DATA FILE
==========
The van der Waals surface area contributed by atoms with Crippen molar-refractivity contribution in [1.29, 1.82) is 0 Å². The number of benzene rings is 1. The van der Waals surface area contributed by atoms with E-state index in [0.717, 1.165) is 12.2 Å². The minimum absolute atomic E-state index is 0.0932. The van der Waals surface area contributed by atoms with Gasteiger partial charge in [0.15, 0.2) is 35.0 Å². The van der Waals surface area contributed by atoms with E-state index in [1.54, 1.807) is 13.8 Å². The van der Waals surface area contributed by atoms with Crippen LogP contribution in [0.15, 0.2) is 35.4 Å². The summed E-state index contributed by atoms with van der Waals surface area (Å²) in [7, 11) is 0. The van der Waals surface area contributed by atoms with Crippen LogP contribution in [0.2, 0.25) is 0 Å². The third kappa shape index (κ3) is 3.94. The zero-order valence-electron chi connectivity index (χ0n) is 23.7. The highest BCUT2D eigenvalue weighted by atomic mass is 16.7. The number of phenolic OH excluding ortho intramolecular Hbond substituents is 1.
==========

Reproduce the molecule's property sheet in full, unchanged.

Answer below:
The van der Waals surface area contributed by atoms with Crippen molar-refractivity contribution in [1.29, 1.82) is 0 Å². The number of benzene rings is 1. The van der Waals surface area contributed by atoms with E-state index in [0.717, 1.165) is 12.2 Å². The minimum absolute atomic E-state index is 0.0932. The van der Waals surface area contributed by atoms with Gasteiger partial charge in [0.15, 0.2) is 35.0 Å². The van der Waals surface area contributed by atoms with E-state index in [1.54, 1.807) is 13.8 Å². The van der Waals surface area contributed by atoms with Crippen LogP contribution in [0.15, 0.2) is 35.4 Å². The summed E-state index contributed by atoms with van der Waals surface area (Å²) in [7, 11) is 0. The van der Waals surface area contributed by atoms with Crippen LogP contribution in [0.2, 0.25) is 0 Å². The third kappa shape index (κ3) is 3.94. The zero-order valence-electron chi connectivity index (χ0n) is 23.7. The highest BCUT2D eigenvalue weighted by atomic mass is 16.7. The number of phenolic OH excluding ortho intramolecular Hbond substituents is 1.